I tried Lo but it wouldn't do full justification, so it was a no-go for me; I need to format printed books. Oo seems to work like any other Windows program, except it loses it's "last used files" list in the start menu whenever it's upgraded (they really need to fix that).
Overrated?? Asimov wrote over 500 books, both fiction and nonfiction. His stories were between the covers of all the science fiction magazines every month. And the trilogy you rate so poorly won a Hugo award (the most respected science fiction award there is, with the possible exception of the Nebula). He, Heinlein, and Clarke are are often considered to be the "Big Three" of science fiction authors.
Sheesh, judge the author of over 500 books on three. That's pathetic.
Oh, and in case you didn't figure it out, I've been a huge Asimov fan for fifty years (as well as Heinlein and Niven and most of the rest). I didn't care for Clarke, but I'd not call him unimpressive, I just didn't care for his style. If I cared for that style I'd probably love his work, but I don't.
Couldn't agree more. Not restoring the (useful) start menu for W8, even as an option, goes to show how much they really care about it's customers.
You're not their customer unless you're buying boxed sets of their OS and apps to install on your home brew machine. Acer, Dell, etc. are their customers. You didn't buy that OS from Microsoft, the OEM did. You bought it from him, and he's the one you should complain to.
I'm hoping W7 is it for me, but I'd said that XP was it; I've been mostly using Linux for a decade. Then about 3 years ago I bought this notebook and have been too lazy to install kubuntu (which I had on the older one that had been stolen). Despite its annoyances W7's still there.
From the time I got Windows 7, and I could just press "start" type the first few characters of the program name and launch it
And then open the file you want to work on. Meanwhile, using the Start Menu, two clicks and your document is open inside the app.
Your method is extremely problematic with something like GIMP that has little or no keyboard use.
Don't like Start? Don't use it. But just because I don't have a use for something doesn't mean it should be abolished.
On my small notebook I have the file manager, Thunderbird and Firefox pinned, but I mostly use Open Office Write. Most recently opened documents are two clicks away, while if Oo was pinned a click would open a blank document, and it's a couple more clicks from Oo's interface.
Getting away from that damned ribbon is one of the nicer things about being retired! Even better than not needing an alarm clock.
Far better than what I was going to say, which was that old Doctor Asimov is rolling in his grave. I do think he'd approve of that Japanese robot named Asimo.
I stand corrected.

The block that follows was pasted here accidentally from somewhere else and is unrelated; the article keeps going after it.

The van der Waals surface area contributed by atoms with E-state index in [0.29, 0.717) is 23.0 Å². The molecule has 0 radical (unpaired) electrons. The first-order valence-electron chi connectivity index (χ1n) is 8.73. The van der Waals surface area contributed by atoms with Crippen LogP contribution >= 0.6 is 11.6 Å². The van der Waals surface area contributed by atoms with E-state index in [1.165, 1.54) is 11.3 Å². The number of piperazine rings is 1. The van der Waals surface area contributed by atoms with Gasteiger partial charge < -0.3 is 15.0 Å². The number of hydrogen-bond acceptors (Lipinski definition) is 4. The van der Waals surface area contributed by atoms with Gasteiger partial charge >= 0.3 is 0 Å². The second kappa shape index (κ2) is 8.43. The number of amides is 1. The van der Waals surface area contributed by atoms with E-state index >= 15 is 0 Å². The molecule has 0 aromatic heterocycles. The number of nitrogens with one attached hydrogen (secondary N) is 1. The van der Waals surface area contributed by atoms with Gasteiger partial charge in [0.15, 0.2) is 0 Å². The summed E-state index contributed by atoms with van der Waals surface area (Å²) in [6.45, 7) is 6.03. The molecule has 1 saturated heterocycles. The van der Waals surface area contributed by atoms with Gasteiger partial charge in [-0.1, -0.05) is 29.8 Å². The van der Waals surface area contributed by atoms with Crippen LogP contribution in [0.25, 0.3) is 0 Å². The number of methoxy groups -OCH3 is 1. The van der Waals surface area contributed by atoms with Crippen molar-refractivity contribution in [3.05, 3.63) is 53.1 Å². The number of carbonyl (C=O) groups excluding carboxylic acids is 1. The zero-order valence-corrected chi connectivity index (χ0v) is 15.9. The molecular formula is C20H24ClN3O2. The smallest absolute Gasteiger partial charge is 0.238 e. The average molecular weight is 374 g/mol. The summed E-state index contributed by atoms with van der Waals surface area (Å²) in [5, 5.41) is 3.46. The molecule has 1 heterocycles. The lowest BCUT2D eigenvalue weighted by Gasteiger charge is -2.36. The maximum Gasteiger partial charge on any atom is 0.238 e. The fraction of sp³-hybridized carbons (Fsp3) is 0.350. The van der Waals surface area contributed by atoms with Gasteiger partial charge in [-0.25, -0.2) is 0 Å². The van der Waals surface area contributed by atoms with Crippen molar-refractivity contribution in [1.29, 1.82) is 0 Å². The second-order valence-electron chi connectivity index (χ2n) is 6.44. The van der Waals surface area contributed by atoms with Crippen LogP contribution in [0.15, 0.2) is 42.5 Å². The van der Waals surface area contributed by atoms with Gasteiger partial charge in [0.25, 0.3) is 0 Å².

Citizens' band is NOT ham radio. CB is limited by law to low power transmitters and anyone can use it. Ham radio can reach anywhere in the world. Also, you need to take a test to be granted a ham license. Never heard of Ohm's Law? No license for you! Back when I was a teenager you had to know Morse code to get a license, the one thing that kept one out of my hands (I never could memorize).
Yes, they control their spectrum but this uses bluetooth, not their spectrum.
Bored, since I can't do anything to the book but wait for the USPS, I decided to log into my web host's site and check out statistics for my site. Most of them were completely unexpected.
When enough others decide to buy an app-able crockpot, you won't have any choice but too buy one as well.
Yes, for normal people, but we're nerds. We'll simply hack them, just like we jailbreak iPhones.
This story reminds me of something that happened in a bar a year or so ago. A fellow had a strange looking contraption that looked like it had something to do with a furnace. I asked him what it was, and he said it was an "obsolete" analog part that cost him twenty bucks new that he was installing in a friend's furnace to replace a burned up digital board that cost $200 used.
Look at cars, my last car had a digital circuit to control climate. If it had gone out, the replacement was $300. $300 for something that surely cost the automaker less than $5 to manufacture.
If I'm forced to buy an internet-connected toaster, you can bet its antennas will be the first parts to be removed.
A lot of reasons. I probably don't have a fixed IP address, I'd have to keep on top of security far more closely than with a PC, and I'd have to have at least two computers running 24/7/365 in case one went down, and I usually only have one or two running when I'm awake. The electricity alone would cost more than hosting.
I've been busy editing. I sent off for a printed copy this morning, so you'll probably see more of me the next couple of weeks, as will the folks at the bar. I'll probably be bored, since I've been working obsessively on that book since March.